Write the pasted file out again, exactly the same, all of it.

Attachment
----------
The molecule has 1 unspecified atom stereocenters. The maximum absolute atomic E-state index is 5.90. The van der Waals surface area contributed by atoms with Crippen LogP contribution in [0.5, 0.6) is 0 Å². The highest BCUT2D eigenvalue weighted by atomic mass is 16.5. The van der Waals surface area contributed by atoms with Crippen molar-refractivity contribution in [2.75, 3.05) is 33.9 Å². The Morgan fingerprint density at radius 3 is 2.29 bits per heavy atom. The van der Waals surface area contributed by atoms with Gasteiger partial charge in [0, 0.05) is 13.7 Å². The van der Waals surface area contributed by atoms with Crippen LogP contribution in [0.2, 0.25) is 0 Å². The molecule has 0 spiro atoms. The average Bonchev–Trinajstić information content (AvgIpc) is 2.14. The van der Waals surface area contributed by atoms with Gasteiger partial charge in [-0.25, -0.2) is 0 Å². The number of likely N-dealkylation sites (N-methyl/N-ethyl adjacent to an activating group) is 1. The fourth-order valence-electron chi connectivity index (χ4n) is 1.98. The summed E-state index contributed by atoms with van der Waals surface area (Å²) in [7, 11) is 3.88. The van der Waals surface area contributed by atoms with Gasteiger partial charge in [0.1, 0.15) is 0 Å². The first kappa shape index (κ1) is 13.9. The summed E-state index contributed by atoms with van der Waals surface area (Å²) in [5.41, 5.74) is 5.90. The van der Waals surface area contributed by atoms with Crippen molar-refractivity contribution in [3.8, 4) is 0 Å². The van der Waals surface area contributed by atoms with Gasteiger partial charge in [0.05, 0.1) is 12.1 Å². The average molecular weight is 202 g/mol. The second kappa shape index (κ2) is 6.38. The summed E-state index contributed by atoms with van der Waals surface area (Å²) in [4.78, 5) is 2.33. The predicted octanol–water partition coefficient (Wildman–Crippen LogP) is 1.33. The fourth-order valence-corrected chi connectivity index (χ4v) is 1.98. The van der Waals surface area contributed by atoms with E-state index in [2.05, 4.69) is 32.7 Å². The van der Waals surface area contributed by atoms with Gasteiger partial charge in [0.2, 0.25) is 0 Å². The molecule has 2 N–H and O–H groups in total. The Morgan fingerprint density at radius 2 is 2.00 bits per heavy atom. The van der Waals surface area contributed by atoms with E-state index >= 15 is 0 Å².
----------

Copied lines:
The molecule has 1 unspecified atom stereocenters. The maximum absolute atomic E-state index is 5.90. The van der Waals surface area contributed by atoms with Crippen LogP contribution in [0.5, 0.6) is 0 Å². The highest BCUT2D eigenvalue weighted by atomic mass is 16.5. The van der Waals surface area contributed by atoms with Crippen molar-refractivity contribution in [2.75, 3.05) is 33.9 Å². The Morgan fingerprint density at radius 3 is 2.29 bits per heavy atom. The van der Waals surface area contributed by atoms with Gasteiger partial charge in [0, 0.05) is 13.7 Å². The van der Waals surface area contributed by atoms with Crippen LogP contribution in [0.2, 0.25) is 0 Å². The molecule has 0 spiro atoms. The average Bonchev–Trinajstić information content (AvgIpc) is 2.14. The van der Waals surface area contributed by atoms with Gasteiger partial charge in [-0.25, -0.2) is 0 Å². The number of likely N-dealkylation sites (N-methyl/N-ethyl adjacent to an activating group) is 1. The fourth-order valence-electron chi connectivity index (χ4n) is 1.98. The summed E-state index contributed by atoms with van der Waals surface area (Å²) in [7, 11) is 3.88. The van der Waals surface area contributed by atoms with Gasteiger partial charge in [0.1, 0.15) is 0 Å². The first kappa shape index (κ1) is 13.9. The summed E-state index contributed by atoms with van der Waals surface area (Å²) in [5.41, 5.74) is 5.90. The van der Waals surface area contributed by atoms with Crippen molar-refractivity contribution in [3.8, 4) is 0 Å². The van der Waals surface area contributed by atoms with Gasteiger partial charge in [0.05, 0.1) is 12.1 Å². The average molecular weight is 202 g/mol. The second kappa shape index (κ2) is 6.38. The summed E-state index contributed by atoms with van der Waals surface area (Å²) in [4.78, 5) is 2.33. The predicted octanol–water partition coefficient (Wildman–Crippen LogP) is 1.33. The fourth-order valence-corrected chi connectivity index (χ4v) is 1.98. The van der Waals surface area contributed by atoms with E-state index in [2.05, 4.69) is 32.7 Å². The van der Waals surface area contributed by atoms with Gasteiger partial charge in [0.2, 0.25) is 0 Å². The molecule has 2 N–H and O–H groups in total. The Morgan fingerprint density at radius 2 is 2.00 bits per heavy atom. The van der Waals surface area contributed by atoms with E-state index >= 15 is 0 Å².